When I tell friends or family that I’m more of an introvert, they all scoff and disagree. Introverts get a bad rap. They’re painted as unsociable beings, forever holed up in their homes or libraries as they peer over their nerdy glasses and adjust their mousy cardigans. People don’t imagine that they can be successful, dynamic and loving individuals – who just happen to do things differently to the extroverted “ideal”.
I raved about this book when it was first published, but this weekend while my husband was away I picked it up again. Gareth was in Cape Town, meeting friends, attending a wedding and generally being his sociable self, while I was at home alone (with the toddler in bed) reading this book. You see, although I love the company of friends and family, I also crave solitude. I feel my most alive when I have time and peace to read, contemplate and write. It is in these moments when I am at my most creative.
And I’m not alone. In her book Quiet, Susan explains that many of the world’s most well known creatives (think Steve Wozniak, “Dr Seuss” and Van Gogh for starters) did their best work alone. Even Charles Darwin is famous for turning down invitations to dinner parties and preferring to take long walks surrounded by nature, as he formulated his revolutionary theories. Introverts and extroverts are stimulated in different ways, which is why after a weekend packed full of social engagements you may find that my outgoing sociable husband is perfectly happy while his more introverted wife is exhausted and irritable.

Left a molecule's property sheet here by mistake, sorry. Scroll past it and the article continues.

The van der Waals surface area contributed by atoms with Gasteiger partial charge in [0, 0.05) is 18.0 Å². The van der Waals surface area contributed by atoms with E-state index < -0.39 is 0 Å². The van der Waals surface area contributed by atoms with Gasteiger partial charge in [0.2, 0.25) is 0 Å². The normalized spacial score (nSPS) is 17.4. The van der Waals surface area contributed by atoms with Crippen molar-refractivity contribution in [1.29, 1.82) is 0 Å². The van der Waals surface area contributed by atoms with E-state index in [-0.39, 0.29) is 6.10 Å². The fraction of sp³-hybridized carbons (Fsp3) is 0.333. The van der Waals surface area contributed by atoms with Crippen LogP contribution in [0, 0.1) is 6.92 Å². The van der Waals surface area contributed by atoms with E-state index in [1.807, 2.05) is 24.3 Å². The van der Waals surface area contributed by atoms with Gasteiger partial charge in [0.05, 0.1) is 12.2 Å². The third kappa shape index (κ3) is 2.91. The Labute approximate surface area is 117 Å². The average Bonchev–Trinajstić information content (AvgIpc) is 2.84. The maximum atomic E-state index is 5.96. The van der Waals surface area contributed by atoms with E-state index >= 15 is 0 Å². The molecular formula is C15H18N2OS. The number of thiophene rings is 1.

Even our companies and businesses (with their open plan offices and focus on collaborative teamwork) all hinge on this extroverted bias, which makes it difficult for more introverted people to impress, to progress and ultimately to become leaders. Research even shows that introverted leaders are highly successful in leadership positions (in terms of company performance), although they may need to work harder to get to these positions in the first place.
The same applies to our schools and to our children. Shy children, who prefer to play alone or work alone, are sometimes even labelled as “problem” children and are increasingly encouraged to come out of their shell and be more like the extroverted kids. As a parent I’m so glad I’ve read this book. My firstborn may be an outgoing cheeky character like her Dad but the next one may be more like his quieter Mom and I want to be able to encourage and foster his individuality and character, whatever that may be.
Susan also reveals that introverts are less likely to care about wealth and fame, less likely to have affairs and more likely to let phone calls go to voicemail (ha! that last one’s definitely me!). If you’d like to find out where you think you may lie on the introvert/extrovert scale, take Susan’s quiz here.
There are so many valuable nuggets of information in Susan’s book (for both introverts and extroverts), that I’ll let you read it for yourself – you can buy a copy here. Or if you ‘re not a big reader, watch Susan’s TED talk here.
It’s a fascinating concept and will change the way you look at both yourself and the people around you.